Many jasmine varieties are available as houseplants, but the most common is Jasminum. It is a vine, and is usually sold draped over a frame or hoop. When kept indoors, it blooms in winter, much to the delight of those living in areas with colder, darker winter months. There are also a number of jasmine plants that will grow outdoors in many parts of North America. If you are eager to add jasmine to your garden, check with a local nursery to see what varieties thrive in your region.

 

Jasmine in all its forms

For thousands of years, jasmine has been cultivated for its euphoric fragrance and used in many different forms, from fresh blooms to euphoric essential oil.

Jasmine essential oil

Jasmine essential oil has been one of the world’s most beloved aromas for hundreds of years, and was one of the first plants cultivated for its scent. Jasmine essential oil has long been treasured for its sensual, soothing properties.

Originally, the only way to extract the fragrance from jasmine flowers was through a slow, expensive process called “enfleurage”, in which flowers were stirred into hot fat in order to release their fragrance. Spent flowers were strained out and new ones were added until the desired potency was reached. The resulting “enfleurage pomade” could be used as is, or the fragrance could then be distilled into alcohol and the fat discarded or used in soap. Today, jasmine essential oil is usually extracted using a variety of solvent-based methods.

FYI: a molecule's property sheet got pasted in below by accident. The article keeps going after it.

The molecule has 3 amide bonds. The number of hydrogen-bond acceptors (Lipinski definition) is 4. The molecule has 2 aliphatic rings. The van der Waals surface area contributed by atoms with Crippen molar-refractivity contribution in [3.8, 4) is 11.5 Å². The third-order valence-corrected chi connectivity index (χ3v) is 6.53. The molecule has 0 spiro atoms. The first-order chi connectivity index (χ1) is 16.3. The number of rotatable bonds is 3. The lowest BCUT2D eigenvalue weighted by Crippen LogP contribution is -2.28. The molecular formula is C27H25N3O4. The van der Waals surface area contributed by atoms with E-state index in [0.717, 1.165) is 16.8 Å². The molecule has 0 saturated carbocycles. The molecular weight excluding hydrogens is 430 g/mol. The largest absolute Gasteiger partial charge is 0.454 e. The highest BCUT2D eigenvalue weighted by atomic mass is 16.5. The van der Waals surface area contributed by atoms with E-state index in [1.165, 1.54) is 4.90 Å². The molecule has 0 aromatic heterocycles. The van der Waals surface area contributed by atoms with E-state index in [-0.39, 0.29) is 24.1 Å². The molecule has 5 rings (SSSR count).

Jasmine tea

For hundreds of years, inhaling the calming aroma of jasmine tea has delighted and soothed tea drinkers around the world. Next time you need a soothing, refreshing break in your day, try a cup of jasmine tea. To make jasmine tea, tea makers infuse tea leaves with the scent of jasmine using special temperature- and humidity-controlled machines. Jasmine tea is most often made with green tea, but black, oolong and white tea are also used. Look for jasmine tea in your favourite specialty shop.

 

The use of jasmine in Ayurveda

Jasmine essential oil is considered a tridosha essential oil, meaning it is thought to pacify all three doshas, but is particularly noted for pitta conditions. Jasmine essential oil is also considered to have aphrodisiac qualities, and help to release inhibitions, induce relaxation, and encourage intimacy. Jasmine essential oil is thought to help release tension and uplift the mind, and release pitta aggravations such as anger.

Breathing in the aroma can help calm and clear the mind, and encourage relaxation and the release of tension. It is also thought to help restore positivity and encourage self-confidence, self-acceptance and love.